For stiffer dough, ash cakes, breads, bannocks – lay out a cloth, tent flap, someone else’s coat or shirt, etc on a flat surface, dust it with flour, then put the dough on the cloth to shape it.


Oranges, onions – cut onions along lines – not across, oranges stem to end – good for eggs, meatballs, or biscuits.

Try scooping an opening in a potato large enough for an egg, piece of sausage, or some cheese.  Seal the opening with the slice you made to do the scooping.  Cook in embers for about an hour.

Gourds, pumpkins, coconut shells.

Leaf plates, bark slabs, turtle shells, sea shells, shell spoons, twig forks, chopsticks.   Bowls and spoons can be hollowed out of slabs with well-placed embers, time, and controlled puffs of air.

Bark or leaf pots – sew or use split sticks to hold together.  To work bark, heat by soaking in hot water or holding over fire.  (see diagrams 12a, 12b, and 12c)

Clean up

Scour with pinecones, horsetail rush, sand, dry grass.

Use wood ashes as hand cleanser, and ashes to cut grease (soap).

Grand Finale

Trainer Tip:  For a Grand Finale that takes advanced time and effort, but is a real wow! – Prepare ‘Chicken in a Backpack’ in advance and have it ready at the end of the demonstration.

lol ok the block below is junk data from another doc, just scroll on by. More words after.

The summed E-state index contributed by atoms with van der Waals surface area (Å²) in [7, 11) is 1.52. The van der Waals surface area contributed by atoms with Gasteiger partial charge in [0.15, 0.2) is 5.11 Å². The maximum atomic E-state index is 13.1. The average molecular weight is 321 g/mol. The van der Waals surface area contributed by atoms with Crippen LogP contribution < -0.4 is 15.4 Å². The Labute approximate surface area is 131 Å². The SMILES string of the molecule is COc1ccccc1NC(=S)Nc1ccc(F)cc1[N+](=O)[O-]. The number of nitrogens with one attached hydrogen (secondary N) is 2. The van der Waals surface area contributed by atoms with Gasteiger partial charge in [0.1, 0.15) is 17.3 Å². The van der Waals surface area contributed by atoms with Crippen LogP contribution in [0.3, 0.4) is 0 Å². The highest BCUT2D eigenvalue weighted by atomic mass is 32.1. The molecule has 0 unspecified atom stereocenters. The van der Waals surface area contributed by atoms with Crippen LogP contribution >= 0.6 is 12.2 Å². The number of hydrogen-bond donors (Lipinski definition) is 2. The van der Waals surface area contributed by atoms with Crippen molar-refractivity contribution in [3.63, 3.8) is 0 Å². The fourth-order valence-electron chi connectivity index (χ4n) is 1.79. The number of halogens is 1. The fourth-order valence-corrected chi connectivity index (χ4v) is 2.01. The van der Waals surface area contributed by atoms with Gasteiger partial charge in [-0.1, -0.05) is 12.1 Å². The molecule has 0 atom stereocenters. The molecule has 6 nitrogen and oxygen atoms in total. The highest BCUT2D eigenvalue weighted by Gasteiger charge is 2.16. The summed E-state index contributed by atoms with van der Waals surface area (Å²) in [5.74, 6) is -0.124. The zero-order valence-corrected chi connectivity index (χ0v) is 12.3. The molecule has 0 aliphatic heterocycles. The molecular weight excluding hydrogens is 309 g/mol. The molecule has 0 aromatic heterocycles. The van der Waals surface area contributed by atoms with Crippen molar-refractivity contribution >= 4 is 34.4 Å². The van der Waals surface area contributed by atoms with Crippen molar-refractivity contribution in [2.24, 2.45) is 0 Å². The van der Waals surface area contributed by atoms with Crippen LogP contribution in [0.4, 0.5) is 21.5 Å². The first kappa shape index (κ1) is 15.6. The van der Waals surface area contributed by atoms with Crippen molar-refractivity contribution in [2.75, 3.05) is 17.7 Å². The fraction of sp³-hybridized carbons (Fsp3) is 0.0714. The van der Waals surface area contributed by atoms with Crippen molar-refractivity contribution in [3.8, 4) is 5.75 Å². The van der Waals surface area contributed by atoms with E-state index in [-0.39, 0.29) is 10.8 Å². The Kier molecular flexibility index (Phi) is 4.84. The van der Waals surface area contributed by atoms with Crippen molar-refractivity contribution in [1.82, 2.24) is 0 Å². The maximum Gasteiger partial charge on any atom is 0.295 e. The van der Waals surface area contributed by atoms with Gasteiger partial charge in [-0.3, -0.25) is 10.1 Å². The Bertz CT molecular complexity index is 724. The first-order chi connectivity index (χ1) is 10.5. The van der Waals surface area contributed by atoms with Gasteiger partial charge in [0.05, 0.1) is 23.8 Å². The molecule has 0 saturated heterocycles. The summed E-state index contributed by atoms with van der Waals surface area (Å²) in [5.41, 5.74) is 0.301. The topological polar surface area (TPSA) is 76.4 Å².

Chicken in a Backpack

Stuff a dressed chicken with about 6 golf-ball sized hot rocks, cover with thin-sliced potatoes and onions.  Wrap in layers of leaves or paper.  Place in plastic bag and put in pack (someone else’s is best) surrounded by well-packed leaves, dry grass or other insulation.  A three-pound bird feeds four and takes about four hours to cook.  Rocks should have been heated 30 minutes or more.


Trainer Tip:   Thank them for attending, and remind them that their new knowledge needs to be shared if it is to be meaningful.  Scouting should be youth-led.  They should share these ideas with their youth leadership and suggest that they can use them for unit and district planning and implementation.

Fire out and area clean!

Theodore Roosevelt in writing about outdoor cooking finished with “If to the above recipes you will add a ten hour hike, hunt or fish you will find it excellent.”

pillar with fluerdelies
Author: Boy Scouts of America | Supplemental Training